- In a challenge to the array of petit jurors, the fact that no one between the ages of 18 and 21 was on the jury panel does not, standing alone, prove that there were no jurors of that age in the jury box; nor does it show a deliberate exclusion of such persons from jury service. This evidence alone is not sufficient to prove the jury list is not a fairly representative cross-section of the intelligent and upright citizens of the county. Treadwell v. State, 129 Ga. App. 573, 200 S.E.2d 323 (1973) (decided under former Code 1933, § 59-106).

Young persons not "distinct group."

- Defendant failed to demonstrate that persons between the ages of 18 and 23 constituted a "distinct and identifiable group in the community" for purposes of a challenge to the composition of the jury. Mincey v. State, 251 Ga. 255, 304 S.E.2d 882 (1983), cert. denied, 464 U.S. 977, 104 S. Ct. 414, 78 L. Ed. 2d 352 (1983) (decided under former O.C.G.A. § 15-12-40).

Underrepresentation of nonvoters on the traverse jury list did not provide a ground for challenge to the jury array, despite the defendant's assertion that blacks, young people, old people, and poor people tended to be underrepresented on voter registration lists; there was no substantial disparity shown between percentages of blacks in the county and on the jury list, and the defendant failed to demonstrate that young people, old people, and poor people were a cognizable group. Ingram v. State, 253 Ga. 622, 323 S.E.2d 801 (1984), cert. denied, 473 U.S. 911, 105 S. Ct. 3538, 87 L. Ed. 2d 661 (1985) (decided under former O.C.G.A. § 15-12-40).

Compilation of a traverse jury list by jury commissioners who simply used the official registered voters' list without supplementing the list and without realizing that nonvoters could be included could not be the basis for reversible error in the absence of a showing that supplementation was necessary to achieve a fair cross-section of the community. Ingram v. State, 253 Ga. 622, 323 S.E.2d 801 (1984), cert. denied, 473 U.S. 911, 105 S. Ct. 3538, 87 L. Ed. 2d 661 (1985) (decided under former O.C.G.A. § 15-12-40).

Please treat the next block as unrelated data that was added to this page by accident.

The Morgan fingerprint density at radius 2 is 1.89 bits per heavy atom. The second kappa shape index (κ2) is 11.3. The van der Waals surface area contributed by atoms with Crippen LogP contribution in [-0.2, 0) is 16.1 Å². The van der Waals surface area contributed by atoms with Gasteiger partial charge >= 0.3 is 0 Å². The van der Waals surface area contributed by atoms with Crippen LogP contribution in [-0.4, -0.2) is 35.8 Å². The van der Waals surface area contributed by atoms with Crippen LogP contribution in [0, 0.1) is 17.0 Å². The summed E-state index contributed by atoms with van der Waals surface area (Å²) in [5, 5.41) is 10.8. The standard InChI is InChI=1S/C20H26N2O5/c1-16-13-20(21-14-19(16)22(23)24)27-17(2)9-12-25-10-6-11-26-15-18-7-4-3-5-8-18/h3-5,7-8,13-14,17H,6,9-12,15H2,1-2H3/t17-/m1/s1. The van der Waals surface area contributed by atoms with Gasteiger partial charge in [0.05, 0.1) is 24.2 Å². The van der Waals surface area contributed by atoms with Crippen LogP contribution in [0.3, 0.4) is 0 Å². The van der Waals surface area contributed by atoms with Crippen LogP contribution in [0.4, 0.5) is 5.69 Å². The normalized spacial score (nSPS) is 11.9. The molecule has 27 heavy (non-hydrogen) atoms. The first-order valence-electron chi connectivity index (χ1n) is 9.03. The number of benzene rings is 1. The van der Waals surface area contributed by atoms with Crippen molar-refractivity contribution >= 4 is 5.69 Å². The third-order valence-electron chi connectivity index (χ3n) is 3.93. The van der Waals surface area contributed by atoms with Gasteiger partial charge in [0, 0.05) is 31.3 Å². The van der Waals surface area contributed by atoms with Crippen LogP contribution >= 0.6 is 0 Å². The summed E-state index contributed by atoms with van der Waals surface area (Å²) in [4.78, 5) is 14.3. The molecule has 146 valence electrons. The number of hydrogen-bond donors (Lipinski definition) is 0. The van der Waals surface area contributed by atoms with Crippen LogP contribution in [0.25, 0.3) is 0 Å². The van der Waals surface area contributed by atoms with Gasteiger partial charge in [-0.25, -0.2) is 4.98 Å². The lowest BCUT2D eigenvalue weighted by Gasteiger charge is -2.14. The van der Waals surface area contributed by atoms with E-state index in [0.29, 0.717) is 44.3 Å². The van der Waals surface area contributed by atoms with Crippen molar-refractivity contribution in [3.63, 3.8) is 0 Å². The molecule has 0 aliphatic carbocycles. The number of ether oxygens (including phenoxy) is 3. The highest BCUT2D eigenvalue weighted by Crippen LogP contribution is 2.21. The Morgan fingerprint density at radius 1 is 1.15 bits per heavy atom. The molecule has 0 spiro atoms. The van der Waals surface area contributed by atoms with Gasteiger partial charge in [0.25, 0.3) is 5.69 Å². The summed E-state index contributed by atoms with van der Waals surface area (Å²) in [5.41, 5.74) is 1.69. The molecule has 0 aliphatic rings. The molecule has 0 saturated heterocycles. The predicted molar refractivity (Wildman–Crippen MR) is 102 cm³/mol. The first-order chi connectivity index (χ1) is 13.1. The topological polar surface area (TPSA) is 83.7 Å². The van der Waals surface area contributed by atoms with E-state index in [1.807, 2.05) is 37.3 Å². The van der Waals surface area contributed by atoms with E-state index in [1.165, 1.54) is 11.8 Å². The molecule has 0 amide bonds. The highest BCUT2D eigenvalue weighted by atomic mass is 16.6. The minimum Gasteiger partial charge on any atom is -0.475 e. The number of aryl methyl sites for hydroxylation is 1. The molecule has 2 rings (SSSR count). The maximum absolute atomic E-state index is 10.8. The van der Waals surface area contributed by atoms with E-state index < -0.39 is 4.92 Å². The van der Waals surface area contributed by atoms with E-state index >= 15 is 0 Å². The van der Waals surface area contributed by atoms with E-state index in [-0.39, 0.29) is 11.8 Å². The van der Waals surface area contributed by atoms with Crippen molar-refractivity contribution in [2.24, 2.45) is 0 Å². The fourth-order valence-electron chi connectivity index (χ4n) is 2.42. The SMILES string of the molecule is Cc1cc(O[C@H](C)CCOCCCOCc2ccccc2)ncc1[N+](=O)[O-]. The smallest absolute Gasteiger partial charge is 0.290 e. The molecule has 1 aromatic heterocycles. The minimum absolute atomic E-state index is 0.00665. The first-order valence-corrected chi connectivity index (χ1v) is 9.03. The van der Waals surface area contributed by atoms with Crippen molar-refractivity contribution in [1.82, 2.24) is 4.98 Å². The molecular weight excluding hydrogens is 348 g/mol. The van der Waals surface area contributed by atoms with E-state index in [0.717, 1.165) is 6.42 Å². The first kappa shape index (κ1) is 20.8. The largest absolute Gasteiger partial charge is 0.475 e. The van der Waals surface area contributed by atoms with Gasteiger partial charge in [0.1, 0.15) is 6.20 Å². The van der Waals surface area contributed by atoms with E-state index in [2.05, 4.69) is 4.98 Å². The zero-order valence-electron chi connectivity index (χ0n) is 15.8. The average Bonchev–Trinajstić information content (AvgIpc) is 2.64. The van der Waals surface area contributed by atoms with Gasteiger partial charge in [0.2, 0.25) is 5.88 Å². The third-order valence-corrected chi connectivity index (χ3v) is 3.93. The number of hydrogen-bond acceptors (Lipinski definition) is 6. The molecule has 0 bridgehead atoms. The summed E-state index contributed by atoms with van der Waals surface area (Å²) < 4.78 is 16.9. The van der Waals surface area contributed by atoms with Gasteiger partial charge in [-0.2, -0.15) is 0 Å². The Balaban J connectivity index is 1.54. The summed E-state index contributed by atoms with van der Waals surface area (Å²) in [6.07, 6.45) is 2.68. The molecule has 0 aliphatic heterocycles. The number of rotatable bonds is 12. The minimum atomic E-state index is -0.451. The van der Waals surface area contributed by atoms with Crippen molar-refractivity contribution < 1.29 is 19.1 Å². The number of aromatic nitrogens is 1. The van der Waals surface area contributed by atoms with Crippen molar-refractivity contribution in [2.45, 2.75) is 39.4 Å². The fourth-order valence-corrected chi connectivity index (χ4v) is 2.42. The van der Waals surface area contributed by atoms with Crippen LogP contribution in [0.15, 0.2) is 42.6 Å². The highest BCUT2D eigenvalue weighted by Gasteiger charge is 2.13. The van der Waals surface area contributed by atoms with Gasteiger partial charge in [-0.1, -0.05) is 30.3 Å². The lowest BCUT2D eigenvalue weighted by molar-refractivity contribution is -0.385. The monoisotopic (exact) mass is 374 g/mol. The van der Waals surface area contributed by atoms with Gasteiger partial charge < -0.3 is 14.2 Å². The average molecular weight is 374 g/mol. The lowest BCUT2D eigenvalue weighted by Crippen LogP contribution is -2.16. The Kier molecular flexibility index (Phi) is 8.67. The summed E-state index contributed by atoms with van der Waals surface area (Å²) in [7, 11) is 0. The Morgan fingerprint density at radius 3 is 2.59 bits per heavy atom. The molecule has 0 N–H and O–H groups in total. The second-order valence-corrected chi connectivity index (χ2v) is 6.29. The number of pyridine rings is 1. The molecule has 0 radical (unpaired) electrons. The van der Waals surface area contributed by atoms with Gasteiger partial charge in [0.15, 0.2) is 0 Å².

Impersonation of juror by convicted felon.

- If it appeared from the extraordinary motion for a new trial that the name of one of the persons who served as a member of the jury was not in the jury box, that such person obtained a place on the jury by fraudulently impersonating another, and that before the trial this "juror" had twice been convicted of a felony, and that on discovering the same they acted promptly in presenting the extraordinary motion for a new trial, the facts alleged therein were such as to require the grant of a new trial, in the absence of any showing to the contrary. Wright v. Davis, 184 Ga. 846, 193 S.E. 757 (1937) (decided under former Code 1933, § 59-106).

Failure to make prima facie claim of intentional discrimination.

- Defendant could not make a prima facie claim of intentional discrimination under the equal protection clause of the Fourteenth Amendment because the defendant failed to show that the jury selection procedure in the defendant's case was susceptible of abuse or was not racially neutral; the Supreme Court of Georgia adopted the use of the decennial census in the Unified Appeal Procedure as a benchmark for the very purpose of promoting adequate representation of cognizable groups, and the demographic changes at issue in the defendant's case were beyond the control of the county's jury commissioners. Williams v. State, 287 Ga. 735, 699 S.E.2d 25 (2010) (decided under former O.C.G.A. § 15-12-40).